References[edit]

  • "Faculty Biographies: Martha Van Rensselaer" Cornell University Division of Rare & Manuscript Collections.
  • "Timeline of the New York State College of Home Economics, 1900–1969" Cornell University Division of Rare & Manuscript Collections.
  • Catt, Carrier Chapman. Personal Letter. New York State College of Home Economics Records. Division of Rare and Manuscript Collections. Collection #23/2/749, Box 26, Folder 24. Ithaca, NY: Cornell University Library.
  • Hoover, President Herbert. Personal Telegram. New York State College of Home Economics Records. Division of Rare and Manuscript Collections. Collection #23/2/749, Box 26, Folder 8. Ithaca, NY: Cornell University Library.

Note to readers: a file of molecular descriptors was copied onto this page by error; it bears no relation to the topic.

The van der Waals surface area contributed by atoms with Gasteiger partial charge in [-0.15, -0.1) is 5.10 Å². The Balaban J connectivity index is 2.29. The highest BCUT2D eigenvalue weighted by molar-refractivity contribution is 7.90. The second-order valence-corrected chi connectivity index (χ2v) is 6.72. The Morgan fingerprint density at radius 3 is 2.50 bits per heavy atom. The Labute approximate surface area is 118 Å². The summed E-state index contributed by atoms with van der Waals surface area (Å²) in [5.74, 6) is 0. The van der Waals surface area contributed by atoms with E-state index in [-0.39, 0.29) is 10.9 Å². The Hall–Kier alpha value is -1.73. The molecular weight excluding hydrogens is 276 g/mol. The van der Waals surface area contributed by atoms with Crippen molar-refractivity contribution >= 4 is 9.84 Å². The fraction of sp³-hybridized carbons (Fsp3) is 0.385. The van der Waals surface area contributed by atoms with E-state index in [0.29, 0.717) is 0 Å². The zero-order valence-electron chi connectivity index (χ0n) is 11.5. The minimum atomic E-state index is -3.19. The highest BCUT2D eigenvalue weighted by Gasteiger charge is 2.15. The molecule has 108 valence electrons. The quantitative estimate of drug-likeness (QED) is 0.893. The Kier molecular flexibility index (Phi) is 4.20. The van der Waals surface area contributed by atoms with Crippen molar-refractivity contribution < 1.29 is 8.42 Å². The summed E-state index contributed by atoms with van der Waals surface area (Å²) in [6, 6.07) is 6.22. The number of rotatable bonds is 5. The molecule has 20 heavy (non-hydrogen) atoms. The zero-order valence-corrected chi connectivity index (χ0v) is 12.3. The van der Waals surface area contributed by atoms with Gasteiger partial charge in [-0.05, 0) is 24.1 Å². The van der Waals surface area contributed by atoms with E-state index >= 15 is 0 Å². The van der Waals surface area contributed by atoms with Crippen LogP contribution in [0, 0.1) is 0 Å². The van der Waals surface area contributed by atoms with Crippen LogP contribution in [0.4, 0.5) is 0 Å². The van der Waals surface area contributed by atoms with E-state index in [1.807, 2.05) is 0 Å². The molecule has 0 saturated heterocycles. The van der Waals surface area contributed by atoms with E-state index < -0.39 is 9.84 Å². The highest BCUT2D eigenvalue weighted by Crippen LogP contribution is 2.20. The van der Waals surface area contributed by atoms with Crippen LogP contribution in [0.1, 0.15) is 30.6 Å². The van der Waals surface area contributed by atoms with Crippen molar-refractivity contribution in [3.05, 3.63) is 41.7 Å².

• James, Edward T., Janet Wilson James, and Paul S. Boyer, eds. Notable American Women 1607–1950: A Biographical Dictionary. Cambridge, MA: The Belknap Press of Harvard University Press, 1971.
  • Silverberg, Helene, ed. Gender and American Social Science. Princeton, New Jersey: Princeton University Press.
  • Stage, Sarah, and Virginia B. Vincenti, eds. Rethinking Home Economics: Women and the History of a Profession. Ithaca: Cornell University Press, 1997.
  • Weber, Rose-Marie. “Even in the midst of work: Reading among turn-of-the-century farmers’ wives.” Reading Research Quarterly. 28/4/(1993): 293-302

External links[edit]